Are your students yawning, checking their email, launching paper aeroplanes in your lessons? Perhaps you’re making one of these mistakes.
First off, let me just say that I don’t think it’s a teacher’s job to entertain kids: you can get a professional comedian or magician to do that. Also, at the risk of sounding hopelessly old-fashioned, I believe in good discipline, good behaviour and good manners. Nevertherless, lessons should be engaging and something the students look forward to. If that is not the case, could one of these factors be the cause?
You’re not an expert in coding
Actually, neither are the majority of people. But not being an expert has a double whammy effect:
First, it means you are unlikely to stretch the kids as much as they should be. Teachers have a tendency, unless they are especially vigilant, of setting work that is within their own capability – which is fine if you have a vast amount of knowledge, but not so great if you know less than your pupils.
Second, not having the knowledge you need has a deleterious effect on self-confidence, which the kids will pick up on straight away.
- Read Computing without computers. It explains programming concepts in ordinary English.
- Join Computing at School
- Log in to the CAS website and then look in the Events section to see if there are any courses you can get on to.
Your challenges are not challenging
Set the bar too low, and kids will get bored. Set it to high, and they will give up. It’s a hard one to crack, but every teacher in every subject in every kind of school has had to do so.
- Set the kids a test to see where they are in terms of prior knowledge, skills and understanding. This is sometimes called a “baseline test”. You can then use the results of the test to guide you, both in terms of the general standard of your class, and in terms of the standard of individual pupils.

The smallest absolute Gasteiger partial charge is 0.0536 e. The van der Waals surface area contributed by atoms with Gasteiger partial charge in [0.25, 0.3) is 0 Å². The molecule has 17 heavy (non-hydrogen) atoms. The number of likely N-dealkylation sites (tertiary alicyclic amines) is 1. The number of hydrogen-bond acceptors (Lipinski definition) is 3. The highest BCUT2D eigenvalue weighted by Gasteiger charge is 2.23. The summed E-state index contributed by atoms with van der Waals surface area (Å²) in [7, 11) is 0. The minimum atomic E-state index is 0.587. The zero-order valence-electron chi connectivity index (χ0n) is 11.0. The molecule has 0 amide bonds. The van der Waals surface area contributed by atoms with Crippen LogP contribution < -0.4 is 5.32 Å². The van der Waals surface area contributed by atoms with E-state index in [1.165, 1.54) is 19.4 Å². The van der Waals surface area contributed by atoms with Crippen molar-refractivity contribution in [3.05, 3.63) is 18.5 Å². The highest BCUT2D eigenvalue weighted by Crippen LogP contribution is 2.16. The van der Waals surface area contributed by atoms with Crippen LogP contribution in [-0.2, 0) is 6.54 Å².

- Log in to the CAS website and have a rummage through the resources that people have uploaded. Maybe there are one or two you could borrow and tweak.
- Get together with a local school so that you can collaborate on setting work. This will give you a sounding board for your ideas, expose you to ideas you may not have thought of and potentially reduce the workload for both parties.
The content is not relevant
Not everything has to “relevant” of course: see, for example, my article entitled Ideas for the computing curriculum: #4 Fun and pointless? Why not?. But making the content relevant to the kids’ lives is a pretty good starting point. For example, setting a challenge about, say, keeping track of cattle is not likely to fire up kids in the city, many of which may not even have seen a cow in real life. Similarly, setting a problem to do with the building of a new motorway with a class of pupils in a rural school, many of whom may not have seen a motorway in real life, is not likely to be especially gripping. (By the way, these examples are real: I’ve taught kids who have never been to the countryside, and I’ve heard of kids who have never been to a large city.)
- Set work that the pupils can relate to, by starting with what they know about already.
- If possible, give them the experience to start with. For example, arrange a trip to a farm. If that’s not possible, find and show a film about life on a farm. In this day and age, you don’t have to start with a blank slate.
- Ask the pupils what they’re interested in. I don’t think it’s a great idea to limit your teaching to what they already know and care about, but those are good things to start with if you want to engage them from the outset.
Go on, bore the kids into submission!
Ever wondered how to ensure your ICT and Computing lessons are boring and ineffective? Go on, bore ‘em: how to make your ICT lessons excruciatingly dull tells you exactly what to do – and all for only £1.99.
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